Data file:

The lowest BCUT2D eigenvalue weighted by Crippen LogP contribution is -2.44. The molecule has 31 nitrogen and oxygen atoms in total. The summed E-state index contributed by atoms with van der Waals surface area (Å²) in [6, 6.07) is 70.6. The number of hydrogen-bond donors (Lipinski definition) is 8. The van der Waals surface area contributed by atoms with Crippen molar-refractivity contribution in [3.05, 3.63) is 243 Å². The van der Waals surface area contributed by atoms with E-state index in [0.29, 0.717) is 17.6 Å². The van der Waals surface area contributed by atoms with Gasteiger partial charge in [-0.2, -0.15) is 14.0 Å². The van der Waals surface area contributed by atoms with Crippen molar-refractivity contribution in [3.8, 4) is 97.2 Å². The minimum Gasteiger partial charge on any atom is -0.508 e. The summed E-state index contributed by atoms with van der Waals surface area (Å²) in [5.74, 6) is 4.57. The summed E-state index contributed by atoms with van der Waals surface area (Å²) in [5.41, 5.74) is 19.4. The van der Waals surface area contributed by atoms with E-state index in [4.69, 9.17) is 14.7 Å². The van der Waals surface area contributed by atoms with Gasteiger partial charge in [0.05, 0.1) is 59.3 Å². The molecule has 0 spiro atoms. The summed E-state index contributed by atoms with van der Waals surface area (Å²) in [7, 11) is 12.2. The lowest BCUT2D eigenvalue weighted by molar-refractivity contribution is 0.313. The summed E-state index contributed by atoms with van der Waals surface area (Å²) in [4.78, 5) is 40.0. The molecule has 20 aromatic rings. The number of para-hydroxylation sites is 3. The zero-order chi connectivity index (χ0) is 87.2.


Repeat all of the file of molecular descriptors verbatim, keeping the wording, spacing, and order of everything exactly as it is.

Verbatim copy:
The lowest BCUT2D eigenvalue weighted by Crippen LogP contribution is -2.44. The molecule has 31 nitrogen and oxygen atoms in total. The summed E-state index contributed by atoms with van der Waals surface area (Å²) in [6, 6.07) is 70.6. The number of hydrogen-bond donors (Lipinski definition) is 8. The van der Waals surface area contributed by atoms with Crippen molar-refractivity contribution in [3.05, 3.63) is 243 Å². The van der Waals surface area contributed by atoms with E-state index in [0.29, 0.717) is 17.6 Å². The van der Waals surface area contributed by atoms with Gasteiger partial charge in [-0.2, -0.15) is 14.0 Å². The van der Waals surface area contributed by atoms with Crippen molar-refractivity contribution in [3.8, 4) is 97.2 Å². The minimum Gasteiger partial charge on any atom is -0.508 e. The summed E-state index contributed by atoms with van der Waals surface area (Å²) in [5.74, 6) is 4.57. The summed E-state index contributed by atoms with van der Waals surface area (Å²) in [5.41, 5.74) is 19.4. The van der Waals surface area contributed by atoms with E-state index in [4.69, 9.17) is 14.7 Å². The van der Waals surface area contributed by atoms with Gasteiger partial charge in [0.05, 0.1) is 59.3 Å². The molecule has 0 spiro atoms. The summed E-state index contributed by atoms with van der Waals surface area (Å²) in [7, 11) is 12.2. The lowest BCUT2D eigenvalue weighted by molar-refractivity contribution is 0.313. The summed E-state index contributed by atoms with van der Waals surface area (Å²) in [4.78, 5) is 40.0. The molecule has 20 aromatic rings. The number of para-hydroxylation sites is 3. The zero-order chi connectivity index (χ0) is 87.2.